AquaSox fans Les and Mary, who sit on the first base side, have always been at the games along with their Mother over the years. They always have the game on the radio and keep score while watching the games. They listen to every road game on the radio.
SSU: Will Everett ever start televising games? What are some great ballparks to visit in the Northwest League?
PD: We’ve talked about it here; I can see it possibly happening 3 years down the road. I believe it’s mandatory all the way down to AA baseball. Eugene and Hillsboro have their own broadcasts on MILB TV.
Eugene and Hillsboro have excellent ballparks. Spokane has a long history and a great ballpark. They are right next to a fair ground. Vancouver is a spectacular ballpark to play at. It seats 6400 fans, they probably average 6200 a game. They play day games on Friday and they sell out. They play Monday night games and they sell out. Win or lose, the Canadian fans fill the ballpark daily.
SSU: What do you think of the DH potentially taking over the National League?
PD: I’m on the fence. If they do the change, I won’t lose any sleep over it. If they don’t, I won’t lose any sleep over it either. The history of the DH goes back to 1968 where Carl Yastrzemski won the batting title with a .301 average (no other batter in either league broke .300). Bob Gibson won the ERA title with a 1.12 and Denny McClain had 31 wins. The mound was 15 inches high, so they lowered it the next year. The offense of both leagues exploded which eventually lead to the American League adopting the DH in 1973. Adding the DH was adding another job for American League teams. The National League chose to keep the pitcher hitting. As we can see the DH was a success for the American League. Do we like to watch the pitchers hit? Change may or may not come, because tradition is sometimes kept the same. Yes, it’s weird to have two leagues with separate rules when all other professional sports leagues rules are the same, but this is what they decided on. We shall see what happens.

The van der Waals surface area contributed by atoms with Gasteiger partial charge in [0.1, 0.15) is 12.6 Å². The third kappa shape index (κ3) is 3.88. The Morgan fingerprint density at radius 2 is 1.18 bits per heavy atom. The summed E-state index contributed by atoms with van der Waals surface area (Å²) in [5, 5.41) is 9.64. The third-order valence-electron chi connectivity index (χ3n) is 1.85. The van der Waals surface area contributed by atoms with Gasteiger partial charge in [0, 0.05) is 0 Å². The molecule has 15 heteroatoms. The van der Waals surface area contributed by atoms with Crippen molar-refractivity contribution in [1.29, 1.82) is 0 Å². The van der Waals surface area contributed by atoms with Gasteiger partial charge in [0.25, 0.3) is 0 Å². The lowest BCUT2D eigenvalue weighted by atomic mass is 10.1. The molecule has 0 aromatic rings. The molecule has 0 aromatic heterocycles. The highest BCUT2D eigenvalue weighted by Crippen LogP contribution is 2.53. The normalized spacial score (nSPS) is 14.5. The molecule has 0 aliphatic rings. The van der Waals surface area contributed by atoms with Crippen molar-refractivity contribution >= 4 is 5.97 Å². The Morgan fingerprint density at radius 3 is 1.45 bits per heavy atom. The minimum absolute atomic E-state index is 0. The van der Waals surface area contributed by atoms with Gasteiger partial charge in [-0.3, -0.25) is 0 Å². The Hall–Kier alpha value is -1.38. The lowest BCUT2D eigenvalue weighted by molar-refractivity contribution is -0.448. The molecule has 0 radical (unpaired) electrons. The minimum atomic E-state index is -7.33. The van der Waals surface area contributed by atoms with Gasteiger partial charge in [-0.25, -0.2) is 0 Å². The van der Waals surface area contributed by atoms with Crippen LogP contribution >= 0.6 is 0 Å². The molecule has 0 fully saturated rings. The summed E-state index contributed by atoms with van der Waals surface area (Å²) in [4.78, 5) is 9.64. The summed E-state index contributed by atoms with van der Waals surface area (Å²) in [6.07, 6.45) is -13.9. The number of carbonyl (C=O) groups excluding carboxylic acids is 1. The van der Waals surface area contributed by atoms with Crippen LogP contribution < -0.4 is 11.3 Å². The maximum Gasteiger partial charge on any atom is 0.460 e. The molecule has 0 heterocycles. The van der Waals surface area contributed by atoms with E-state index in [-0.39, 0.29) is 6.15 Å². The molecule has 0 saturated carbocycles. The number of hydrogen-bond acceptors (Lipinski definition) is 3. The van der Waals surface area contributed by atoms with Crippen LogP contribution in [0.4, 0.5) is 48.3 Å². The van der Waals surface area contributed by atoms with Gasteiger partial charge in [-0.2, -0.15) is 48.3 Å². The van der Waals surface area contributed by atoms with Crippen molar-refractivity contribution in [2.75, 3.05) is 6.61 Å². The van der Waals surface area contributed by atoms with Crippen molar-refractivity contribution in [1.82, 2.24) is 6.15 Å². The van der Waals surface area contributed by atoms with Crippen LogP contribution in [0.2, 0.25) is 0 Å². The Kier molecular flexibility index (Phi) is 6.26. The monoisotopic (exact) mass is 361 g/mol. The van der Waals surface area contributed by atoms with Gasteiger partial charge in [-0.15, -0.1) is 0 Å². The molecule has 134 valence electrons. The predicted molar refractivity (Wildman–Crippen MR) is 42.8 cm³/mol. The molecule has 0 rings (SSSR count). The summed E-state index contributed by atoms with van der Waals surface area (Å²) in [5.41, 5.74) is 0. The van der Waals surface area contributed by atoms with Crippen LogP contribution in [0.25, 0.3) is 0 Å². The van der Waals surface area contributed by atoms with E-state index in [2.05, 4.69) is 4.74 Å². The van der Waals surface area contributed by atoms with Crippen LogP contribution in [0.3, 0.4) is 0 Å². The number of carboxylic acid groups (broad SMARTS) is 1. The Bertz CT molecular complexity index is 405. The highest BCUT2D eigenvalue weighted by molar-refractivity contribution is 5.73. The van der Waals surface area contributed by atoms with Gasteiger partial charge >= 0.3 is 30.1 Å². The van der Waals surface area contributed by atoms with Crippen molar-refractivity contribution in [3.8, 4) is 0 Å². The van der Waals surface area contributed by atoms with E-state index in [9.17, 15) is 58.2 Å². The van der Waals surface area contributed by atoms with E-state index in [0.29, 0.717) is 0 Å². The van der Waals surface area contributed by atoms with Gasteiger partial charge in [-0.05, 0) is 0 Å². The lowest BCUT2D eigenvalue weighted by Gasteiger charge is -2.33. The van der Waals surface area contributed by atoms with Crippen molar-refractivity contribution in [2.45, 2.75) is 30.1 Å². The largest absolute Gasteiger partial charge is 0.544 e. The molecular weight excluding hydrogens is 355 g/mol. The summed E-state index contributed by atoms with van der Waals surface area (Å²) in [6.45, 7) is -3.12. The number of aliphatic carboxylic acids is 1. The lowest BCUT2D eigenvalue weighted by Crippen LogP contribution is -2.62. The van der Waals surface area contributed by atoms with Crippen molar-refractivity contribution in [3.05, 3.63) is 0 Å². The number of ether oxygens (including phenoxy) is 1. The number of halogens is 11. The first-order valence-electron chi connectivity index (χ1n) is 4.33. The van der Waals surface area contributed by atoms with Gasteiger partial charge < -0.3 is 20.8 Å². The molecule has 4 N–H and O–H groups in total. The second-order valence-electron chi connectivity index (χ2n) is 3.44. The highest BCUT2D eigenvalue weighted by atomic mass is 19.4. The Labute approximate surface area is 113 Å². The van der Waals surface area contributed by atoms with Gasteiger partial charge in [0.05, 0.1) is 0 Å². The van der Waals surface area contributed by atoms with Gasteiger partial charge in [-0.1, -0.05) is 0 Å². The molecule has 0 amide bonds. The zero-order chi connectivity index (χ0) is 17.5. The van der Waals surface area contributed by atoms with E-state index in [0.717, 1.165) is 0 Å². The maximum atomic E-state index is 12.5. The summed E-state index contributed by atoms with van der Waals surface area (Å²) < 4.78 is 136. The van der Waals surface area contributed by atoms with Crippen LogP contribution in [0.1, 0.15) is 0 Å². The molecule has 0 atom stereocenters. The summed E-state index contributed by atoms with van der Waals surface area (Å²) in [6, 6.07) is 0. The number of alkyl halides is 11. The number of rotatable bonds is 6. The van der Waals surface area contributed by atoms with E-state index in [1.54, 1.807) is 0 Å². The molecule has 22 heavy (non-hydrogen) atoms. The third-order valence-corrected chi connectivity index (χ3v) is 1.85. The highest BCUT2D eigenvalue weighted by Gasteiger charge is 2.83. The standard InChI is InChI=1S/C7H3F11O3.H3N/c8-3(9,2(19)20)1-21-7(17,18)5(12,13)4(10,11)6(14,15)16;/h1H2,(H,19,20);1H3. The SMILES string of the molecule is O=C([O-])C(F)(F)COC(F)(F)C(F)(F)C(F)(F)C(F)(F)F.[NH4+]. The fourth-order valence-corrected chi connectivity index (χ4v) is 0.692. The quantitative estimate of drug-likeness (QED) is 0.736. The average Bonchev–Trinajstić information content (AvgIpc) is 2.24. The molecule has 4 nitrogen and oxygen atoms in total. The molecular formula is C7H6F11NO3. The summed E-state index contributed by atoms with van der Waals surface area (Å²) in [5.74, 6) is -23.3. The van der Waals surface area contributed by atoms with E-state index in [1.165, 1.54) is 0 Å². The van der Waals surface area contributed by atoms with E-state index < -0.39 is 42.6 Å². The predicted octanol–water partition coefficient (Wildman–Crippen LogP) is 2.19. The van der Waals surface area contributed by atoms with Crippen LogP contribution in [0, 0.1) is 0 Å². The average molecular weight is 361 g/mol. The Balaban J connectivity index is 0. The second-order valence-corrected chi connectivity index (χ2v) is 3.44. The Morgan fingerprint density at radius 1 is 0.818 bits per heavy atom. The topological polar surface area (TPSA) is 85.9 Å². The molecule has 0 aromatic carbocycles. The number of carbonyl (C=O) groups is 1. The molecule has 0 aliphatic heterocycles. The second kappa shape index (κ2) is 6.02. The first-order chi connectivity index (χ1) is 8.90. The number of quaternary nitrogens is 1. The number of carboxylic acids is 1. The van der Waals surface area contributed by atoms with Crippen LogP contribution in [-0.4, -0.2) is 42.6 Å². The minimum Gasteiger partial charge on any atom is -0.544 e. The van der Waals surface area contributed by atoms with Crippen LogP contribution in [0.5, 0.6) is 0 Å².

SSU: Have all the Northwest League team announcers ever gotten together and swapped stories?
PD: No, they have not, but that is a great idea. Maybe one day they can make that happen.
SSU: What was it like to fill in for announcer Mike Curto of the Tacoma Rainiers?
PD: It was a great experience. It was on a Friday morning and I quickly got myself ready and drove down to the stadium. It was a fun time. I also filled in for Rich Burke of the Portland Beavers back in 2005. What an experience that was in front of a crowd of 20,000 plus. It was like calling a major league game with all the noise.
SSU: Thank you Pat Dillon for taking a moment of your time to talk with us today. We could have talked to you for hours, but we know you have other things to get too. Best of luck for the 2019 season. We know it’s going to be a fun summer in Everett. Go Frogs!
PD: Thank you guys. I’m glad we could talk. Have a great day.